Now, let’s look at #1 again. “I know they exist. I don’t need to prove it to anyone.” There is a powerful message in that statement – and one that speaks directly to our topic of control.
Control is not the antidote to fear. Acceptance is.
When we are faced with something that frightens us that we cannot control, such as another person’s ideas, beliefs, behavior… the healthiest thing we can do is accept that and move on. Sometimes, we can move on with that person. We can simply accept that they feel differently than we do, respect that, and continue our relationship. Sometimes we cannot. If someone is interacting with us in a controlling or unhealthy manner, we can accept that (have to, really, because we cannot control them) but we can remove ourselves from the situation if that is the healthiest decision.
Another thing that helps us to stay in control of ourselves while not controlling others – in other words, maintaining healthy relationships with ourselves and the world around us – is boundaries. We’ll talk about that in the next blog post.
As always, your comments are welcome below.
As we delve deeper into this series, I want to provide you with a few of the key concepts we’ve discussed so far and a little more information on them that you might find useful:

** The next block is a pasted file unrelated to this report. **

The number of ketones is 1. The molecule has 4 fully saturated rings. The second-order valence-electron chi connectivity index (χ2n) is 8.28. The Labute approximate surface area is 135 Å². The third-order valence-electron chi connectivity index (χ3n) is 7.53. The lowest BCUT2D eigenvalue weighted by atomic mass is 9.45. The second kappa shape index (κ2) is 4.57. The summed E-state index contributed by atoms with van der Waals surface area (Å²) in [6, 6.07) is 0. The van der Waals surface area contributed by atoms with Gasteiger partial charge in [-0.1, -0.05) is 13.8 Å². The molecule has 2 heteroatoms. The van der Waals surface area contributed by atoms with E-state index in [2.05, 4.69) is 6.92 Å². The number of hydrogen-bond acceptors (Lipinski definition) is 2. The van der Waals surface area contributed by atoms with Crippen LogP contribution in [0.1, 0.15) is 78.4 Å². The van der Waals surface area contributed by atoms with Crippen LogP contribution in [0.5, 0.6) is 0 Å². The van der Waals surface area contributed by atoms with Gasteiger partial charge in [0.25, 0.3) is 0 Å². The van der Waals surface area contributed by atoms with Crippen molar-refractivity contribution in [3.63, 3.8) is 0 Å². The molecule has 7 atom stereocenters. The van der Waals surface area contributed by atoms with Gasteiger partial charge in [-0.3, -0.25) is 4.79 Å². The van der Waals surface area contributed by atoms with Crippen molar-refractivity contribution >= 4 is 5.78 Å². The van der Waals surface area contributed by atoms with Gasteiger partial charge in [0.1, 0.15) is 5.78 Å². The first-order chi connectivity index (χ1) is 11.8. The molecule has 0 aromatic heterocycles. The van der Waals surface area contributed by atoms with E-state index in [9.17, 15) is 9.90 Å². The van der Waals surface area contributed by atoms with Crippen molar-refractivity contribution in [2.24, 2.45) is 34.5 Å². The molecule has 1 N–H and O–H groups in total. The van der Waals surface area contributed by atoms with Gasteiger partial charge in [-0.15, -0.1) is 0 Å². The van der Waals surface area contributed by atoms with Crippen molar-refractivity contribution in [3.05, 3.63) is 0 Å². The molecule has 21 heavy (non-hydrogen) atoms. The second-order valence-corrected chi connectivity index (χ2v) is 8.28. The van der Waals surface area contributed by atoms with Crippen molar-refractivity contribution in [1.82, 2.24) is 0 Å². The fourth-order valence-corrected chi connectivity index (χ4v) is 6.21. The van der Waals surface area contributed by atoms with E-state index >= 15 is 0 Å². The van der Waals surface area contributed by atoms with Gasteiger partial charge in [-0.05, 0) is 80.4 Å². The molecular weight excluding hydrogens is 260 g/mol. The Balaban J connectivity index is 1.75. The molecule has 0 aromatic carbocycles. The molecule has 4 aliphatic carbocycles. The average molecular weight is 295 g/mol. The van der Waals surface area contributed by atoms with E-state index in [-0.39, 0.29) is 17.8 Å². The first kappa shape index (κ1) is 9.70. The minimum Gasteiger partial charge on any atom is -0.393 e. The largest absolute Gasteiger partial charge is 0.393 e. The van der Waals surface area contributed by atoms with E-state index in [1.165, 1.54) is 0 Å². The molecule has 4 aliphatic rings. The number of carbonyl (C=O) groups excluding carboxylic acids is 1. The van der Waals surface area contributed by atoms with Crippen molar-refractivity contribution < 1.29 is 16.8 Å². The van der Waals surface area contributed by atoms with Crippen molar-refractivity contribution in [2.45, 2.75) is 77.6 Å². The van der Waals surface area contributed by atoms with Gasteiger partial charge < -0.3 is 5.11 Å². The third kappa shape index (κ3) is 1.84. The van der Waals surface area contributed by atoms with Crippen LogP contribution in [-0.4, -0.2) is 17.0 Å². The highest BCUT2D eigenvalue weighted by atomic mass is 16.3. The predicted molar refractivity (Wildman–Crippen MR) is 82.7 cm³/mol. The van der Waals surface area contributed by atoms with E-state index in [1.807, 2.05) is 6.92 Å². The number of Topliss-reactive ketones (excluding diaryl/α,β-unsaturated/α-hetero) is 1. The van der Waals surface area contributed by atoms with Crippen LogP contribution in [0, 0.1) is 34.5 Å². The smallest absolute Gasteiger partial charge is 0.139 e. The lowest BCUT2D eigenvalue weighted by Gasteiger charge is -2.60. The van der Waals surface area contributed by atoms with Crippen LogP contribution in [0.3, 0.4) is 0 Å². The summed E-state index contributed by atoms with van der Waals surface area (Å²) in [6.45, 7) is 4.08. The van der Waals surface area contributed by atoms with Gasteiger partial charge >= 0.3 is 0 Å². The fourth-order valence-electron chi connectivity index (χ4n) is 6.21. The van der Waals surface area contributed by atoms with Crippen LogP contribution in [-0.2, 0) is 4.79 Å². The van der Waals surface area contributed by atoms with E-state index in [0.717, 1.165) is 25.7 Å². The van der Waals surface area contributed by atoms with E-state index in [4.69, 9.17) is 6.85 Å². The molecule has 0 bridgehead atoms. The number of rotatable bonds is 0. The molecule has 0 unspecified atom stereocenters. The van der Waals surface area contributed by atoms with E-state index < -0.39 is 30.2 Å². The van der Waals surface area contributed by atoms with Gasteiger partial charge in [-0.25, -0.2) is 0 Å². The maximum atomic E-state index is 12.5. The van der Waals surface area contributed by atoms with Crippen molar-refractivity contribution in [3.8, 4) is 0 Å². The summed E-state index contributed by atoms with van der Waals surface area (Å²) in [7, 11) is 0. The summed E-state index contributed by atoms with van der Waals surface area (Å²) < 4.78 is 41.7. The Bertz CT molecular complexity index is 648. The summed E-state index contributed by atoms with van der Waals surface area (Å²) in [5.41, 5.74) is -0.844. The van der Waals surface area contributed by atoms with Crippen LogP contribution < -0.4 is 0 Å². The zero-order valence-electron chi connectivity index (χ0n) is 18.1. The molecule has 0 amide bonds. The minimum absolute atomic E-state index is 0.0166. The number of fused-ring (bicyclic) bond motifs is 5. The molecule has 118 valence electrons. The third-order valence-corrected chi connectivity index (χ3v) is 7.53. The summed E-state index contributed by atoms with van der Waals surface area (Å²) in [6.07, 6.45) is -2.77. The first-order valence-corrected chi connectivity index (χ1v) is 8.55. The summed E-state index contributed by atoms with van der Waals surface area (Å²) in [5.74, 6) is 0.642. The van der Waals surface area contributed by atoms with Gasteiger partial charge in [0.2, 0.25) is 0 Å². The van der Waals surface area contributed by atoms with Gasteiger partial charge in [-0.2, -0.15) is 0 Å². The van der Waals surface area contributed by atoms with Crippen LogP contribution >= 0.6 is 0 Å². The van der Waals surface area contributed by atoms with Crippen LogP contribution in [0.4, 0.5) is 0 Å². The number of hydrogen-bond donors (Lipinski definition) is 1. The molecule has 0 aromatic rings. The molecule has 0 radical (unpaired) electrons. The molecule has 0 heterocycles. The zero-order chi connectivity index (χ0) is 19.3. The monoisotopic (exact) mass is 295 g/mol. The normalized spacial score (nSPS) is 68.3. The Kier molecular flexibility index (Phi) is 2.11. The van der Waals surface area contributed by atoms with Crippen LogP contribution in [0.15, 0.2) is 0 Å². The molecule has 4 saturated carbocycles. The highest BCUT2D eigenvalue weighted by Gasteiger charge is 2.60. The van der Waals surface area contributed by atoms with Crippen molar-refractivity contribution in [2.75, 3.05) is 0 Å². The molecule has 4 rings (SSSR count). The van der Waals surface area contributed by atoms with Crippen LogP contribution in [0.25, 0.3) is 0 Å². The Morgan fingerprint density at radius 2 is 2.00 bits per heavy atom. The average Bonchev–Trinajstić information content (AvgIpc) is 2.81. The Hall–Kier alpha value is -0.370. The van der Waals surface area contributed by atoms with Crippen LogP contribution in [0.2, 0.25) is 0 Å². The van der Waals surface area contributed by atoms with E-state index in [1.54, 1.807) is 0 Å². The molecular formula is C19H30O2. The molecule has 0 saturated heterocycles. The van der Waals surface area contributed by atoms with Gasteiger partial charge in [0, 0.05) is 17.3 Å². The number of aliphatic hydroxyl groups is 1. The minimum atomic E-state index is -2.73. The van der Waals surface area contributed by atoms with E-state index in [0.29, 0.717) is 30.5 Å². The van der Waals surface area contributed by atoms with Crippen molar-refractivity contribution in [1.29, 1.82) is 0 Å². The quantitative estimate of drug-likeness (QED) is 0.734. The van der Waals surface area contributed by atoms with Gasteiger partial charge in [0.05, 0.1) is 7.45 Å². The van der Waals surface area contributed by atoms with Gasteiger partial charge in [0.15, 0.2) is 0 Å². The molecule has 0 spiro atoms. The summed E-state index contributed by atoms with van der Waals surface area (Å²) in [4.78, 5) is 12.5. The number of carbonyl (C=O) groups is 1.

Fear – Fear is the primary emotion behind secondary emotions such as jealousy, anger, insecurity, intolerance, distrust, hate, arrogance.
Dysfunction – Relationship dysfunction occurs when fear is not directly addressed; rather, knee-jerk reactions or coping mechanisms come into play and we attempt to control others rather than controlling our own emotions and behaviors.
Emotional Quotient – Also known as Emotional Intelligence or EQ, this concept describes our emotional maturity. People with a high EQ take responsibility for their emotions, control themselves rather than attempting to control others, deal with disappointment, fear and anger in a healthy manner, communicate effectively, maintain healthy boundaries for themselves and respect the boundaries of others. It has nothing to do with IQ. People with a high IQ can have a low EQ and visa versa.
Locus of control – An internal locus of control comes from taking responsibility for our emotions, thoughts and behaviors (responsibility or “the ability to respond” ). When we have an internal locus of control, we are in control of and responsible for ourselves. An external locus of control leads to feelings of helplessness, blaming others, and feeling like a perpetual victim. Read more here.
Acceptance – Wikipedia describes acceptance as “a person’s assent to the reality of a situation, recognizing a process or condition (often a negative or uncomfortable situation) without attempting to change it, protest, or exit. The concept is close in meaning to ‘acquiescence’, derived from the Latin ‘acquiēscere’ (to find rest in).” Acceptance allows us to find peace in situations that are beyond our control.